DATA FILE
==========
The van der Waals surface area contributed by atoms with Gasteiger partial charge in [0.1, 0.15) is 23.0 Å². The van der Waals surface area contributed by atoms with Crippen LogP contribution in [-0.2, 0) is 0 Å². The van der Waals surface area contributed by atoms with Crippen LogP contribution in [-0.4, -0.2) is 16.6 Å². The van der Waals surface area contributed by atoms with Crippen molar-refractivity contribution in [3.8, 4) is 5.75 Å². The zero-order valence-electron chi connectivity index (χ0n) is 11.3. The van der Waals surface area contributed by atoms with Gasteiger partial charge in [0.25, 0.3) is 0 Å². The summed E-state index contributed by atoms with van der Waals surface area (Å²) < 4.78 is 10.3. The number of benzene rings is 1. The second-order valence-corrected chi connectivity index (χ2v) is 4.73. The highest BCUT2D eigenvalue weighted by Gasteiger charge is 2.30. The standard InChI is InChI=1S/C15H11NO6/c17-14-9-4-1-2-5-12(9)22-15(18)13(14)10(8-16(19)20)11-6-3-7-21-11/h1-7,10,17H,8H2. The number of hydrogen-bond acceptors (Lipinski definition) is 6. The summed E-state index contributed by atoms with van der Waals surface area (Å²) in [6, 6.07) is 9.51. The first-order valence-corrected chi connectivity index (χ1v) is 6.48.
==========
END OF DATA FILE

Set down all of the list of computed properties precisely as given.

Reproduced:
The van der Waals surface area contributed by atoms with Gasteiger partial charge in [0.1, 0.15) is 23.0 Å². The van der Waals surface area contributed by atoms with Crippen LogP contribution in [-0.2, 0) is 0 Å². The van der Waals surface area contributed by atoms with Crippen LogP contribution in [-0.4, -0.2) is 16.6 Å². The van der Waals surface area contributed by atoms with Crippen molar-refractivity contribution in [3.8, 4) is 5.75 Å². The zero-order valence-electron chi connectivity index (χ0n) is 11.3. The van der Waals surface area contributed by atoms with Gasteiger partial charge in [0.25, 0.3) is 0 Å². The summed E-state index contributed by atoms with van der Waals surface area (Å²) < 4.78 is 10.3. The number of benzene rings is 1. The second-order valence-corrected chi connectivity index (χ2v) is 4.73. The highest BCUT2D eigenvalue weighted by Gasteiger charge is 2.30. The standard InChI is InChI=1S/C15H11NO6/c17-14-9-4-1-2-5-12(9)22-15(18)13(14)10(8-16(19)20)11-6-3-7-21-11/h1-7,10,17H,8H2. The number of hydrogen-bond acceptors (Lipinski definition) is 6. The summed E-state index contributed by atoms with van der Waals surface area (Å²) in [6, 6.07) is 9.51. The first-order valence-corrected chi connectivity index (χ1v) is 6.48.